Bike lanes completely separated from traffic offer the greatest measure of safety and attract the widest range of users. How can we build more? New bike lanes on 8th Street are pictured. Photo by Gary Howe/Norte.
When was the first time you thought “Better transportation, I think that’s going to be my thing.”
I’ve never really thought about better transportation as ‘my thing.’ What I wanted to do is create better places for better lives, and transportation is a key to that. Better transportation is a means to an end, a goal, and the main thing is making better places for better lives. Building for happiness. That’s how I think about it, building for the betterment of our selves, our community, and our planet.
Is there a place where you’ve visited or lived that had a great transportation system that inspired you?
I’ve never lived in a place that had great transportation … could be because I have a very high expectation of what a great transportation system is! (laughs). But I did visit Dijon, France, and was blown away by the fabric of the place, and how transportation design was so important to that. For one, there were no cars driving in the city center. You park in garages under the city and you come up onto the street from the garages. The exception is buses, trams and delivery vehicles. It was so revolutionary when they did it, but other cities are now considering it. It was just so amazing to be in a city nearly the size of Grand Rapids and see no cars, just people walking and biking and using super convenient transit options.
Walkable bikeable, livable. Traverse City is already making progress in those areas of urban planning, but how can we take it further to preserve our place and build the health of our families? New sidewalks in Traverse Heights neighborhood shown. Photo by Gary Howe/Norte.
What do you like most about Traverse City from a transportation standpoint?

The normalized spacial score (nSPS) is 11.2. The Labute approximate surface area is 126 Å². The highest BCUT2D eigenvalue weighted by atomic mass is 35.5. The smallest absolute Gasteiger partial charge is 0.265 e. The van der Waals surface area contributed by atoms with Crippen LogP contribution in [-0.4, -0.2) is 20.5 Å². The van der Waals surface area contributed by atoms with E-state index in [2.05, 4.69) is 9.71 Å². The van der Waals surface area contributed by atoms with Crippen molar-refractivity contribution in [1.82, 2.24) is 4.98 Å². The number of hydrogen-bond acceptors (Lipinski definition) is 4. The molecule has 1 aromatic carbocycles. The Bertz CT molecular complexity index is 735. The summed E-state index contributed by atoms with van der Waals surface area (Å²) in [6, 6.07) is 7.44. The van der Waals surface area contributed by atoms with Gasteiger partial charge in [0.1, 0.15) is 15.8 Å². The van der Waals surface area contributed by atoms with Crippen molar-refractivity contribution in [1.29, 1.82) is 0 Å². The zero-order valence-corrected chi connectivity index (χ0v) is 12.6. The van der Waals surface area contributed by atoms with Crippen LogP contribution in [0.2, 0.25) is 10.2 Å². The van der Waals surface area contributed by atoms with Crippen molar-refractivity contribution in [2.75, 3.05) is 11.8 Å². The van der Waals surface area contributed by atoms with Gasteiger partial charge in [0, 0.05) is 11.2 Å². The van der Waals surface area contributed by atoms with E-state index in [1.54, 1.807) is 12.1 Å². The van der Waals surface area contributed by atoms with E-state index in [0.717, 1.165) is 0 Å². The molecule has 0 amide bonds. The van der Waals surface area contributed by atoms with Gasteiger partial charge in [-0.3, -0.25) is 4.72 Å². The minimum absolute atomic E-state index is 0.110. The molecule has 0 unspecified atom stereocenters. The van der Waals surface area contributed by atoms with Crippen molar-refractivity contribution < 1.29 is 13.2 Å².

Traverse City has good bones. It has a traditional grid layout and is dense, which makes new mobility options, and biking and walking easy to do because you have more connection points. The other is natural beauty. It’s comfortable and fun to be in a place that makes you want to be there! Our physical environment plays greatly into how we perceive ourselves, our happiness, and our relationships with others. Many planners share the view that if a city is built with beauty in mind, it should be successful, and I wholeheartedly agree!
Traverse also has important cultural assets. There is a fun and funky element here that is really into health and wellness and being into the outdoors. And the people here are willing to invest in things that encourage that because they value that lifestyle and they are open to new ideas.
Where do you feel Traverse City needs to focus to move forward on the walk / bike / comfortable streets arc?
Much of it is continuing to do what the community has been doing. Continue to expand the trail network. Continue to expand the miles of bike lanes and to make them better, like what was done on 8th Street. TC has a ways to go to make the system work for all people and all ages. For instance, to make a bike lane truly safe for a younger child or for somebody uncomfortable riding in traffic, the lane has to be separated from traffic. I think Traverse also needs some specific annual goals. Like adding two miles of protected bike lanes each year, something that keeps steadily moving the needle in the right direction.
As your first year comes into focus, where do you see yourself spending your work efforts?
My main priority this year is new mobility. My job is to raise awareness of new mobility options that are available. I’ll be getting engaged with our community on walkability and bikeability initiatives. And we will be doing some advocacy, educating people about their rights as pedestrians and finding creative ways of adding mobility options like bike-share and e-scooter-share.